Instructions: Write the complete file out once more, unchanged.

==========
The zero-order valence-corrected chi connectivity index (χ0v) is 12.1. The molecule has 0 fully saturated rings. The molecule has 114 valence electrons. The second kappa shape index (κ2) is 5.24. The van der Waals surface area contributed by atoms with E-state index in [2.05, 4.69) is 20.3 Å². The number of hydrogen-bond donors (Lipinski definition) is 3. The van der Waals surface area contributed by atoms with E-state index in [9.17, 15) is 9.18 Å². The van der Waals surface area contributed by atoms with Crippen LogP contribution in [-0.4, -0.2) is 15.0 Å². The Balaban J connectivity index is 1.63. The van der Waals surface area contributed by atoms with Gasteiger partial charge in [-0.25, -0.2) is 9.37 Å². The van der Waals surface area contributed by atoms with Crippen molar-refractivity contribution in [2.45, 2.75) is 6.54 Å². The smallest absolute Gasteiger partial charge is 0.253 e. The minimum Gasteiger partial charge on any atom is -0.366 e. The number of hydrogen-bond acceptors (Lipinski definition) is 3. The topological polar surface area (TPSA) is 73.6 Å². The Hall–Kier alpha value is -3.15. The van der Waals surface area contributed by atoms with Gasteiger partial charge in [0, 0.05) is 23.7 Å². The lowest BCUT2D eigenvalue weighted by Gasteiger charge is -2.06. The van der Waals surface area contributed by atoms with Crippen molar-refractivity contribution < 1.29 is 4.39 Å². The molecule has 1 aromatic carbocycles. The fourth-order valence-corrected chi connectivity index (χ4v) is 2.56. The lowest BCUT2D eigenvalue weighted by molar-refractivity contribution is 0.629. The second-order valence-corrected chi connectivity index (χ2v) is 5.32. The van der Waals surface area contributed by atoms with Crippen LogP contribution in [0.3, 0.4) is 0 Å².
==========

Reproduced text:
The zero-order valence-corrected chi connectivity index (χ0v) is 12.1. The molecule has 0 fully saturated rings. The molecule has 114 valence electrons. The second kappa shape index (κ2) is 5.24. The van der Waals surface area contributed by atoms with E-state index in [2.05, 4.69) is 20.3 Å². The number of hydrogen-bond donors (Lipinski definition) is 3. The van der Waals surface area contributed by atoms with E-state index in [9.17, 15) is 9.18 Å². The van der Waals surface area contributed by atoms with Crippen LogP contribution in [-0.4, -0.2) is 15.0 Å². The Balaban J connectivity index is 1.63. The van der Waals surface area contributed by atoms with Gasteiger partial charge in [-0.25, -0.2) is 9.37 Å². The van der Waals surface area contributed by atoms with Crippen molar-refractivity contribution in [2.45, 2.75) is 6.54 Å². The smallest absolute Gasteiger partial charge is 0.253 e. The minimum Gasteiger partial charge on any atom is -0.366 e. The number of hydrogen-bond acceptors (Lipinski definition) is 3. The topological polar surface area (TPSA) is 73.6 Å². The Hall–Kier alpha value is -3.15. The van der Waals surface area contributed by atoms with Gasteiger partial charge in [0, 0.05) is 23.7 Å². The lowest BCUT2D eigenvalue weighted by Gasteiger charge is -2.06. The van der Waals surface area contributed by atoms with Crippen molar-refractivity contribution < 1.29 is 4.39 Å². The molecule has 1 aromatic carbocycles. The fourth-order valence-corrected chi connectivity index (χ4v) is 2.56. The lowest BCUT2D eigenvalue weighted by molar-refractivity contribution is 0.629. The second-order valence-corrected chi connectivity index (χ2v) is 5.32. The van der Waals surface area contributed by atoms with Crippen LogP contribution in [0.3, 0.4) is 0 Å².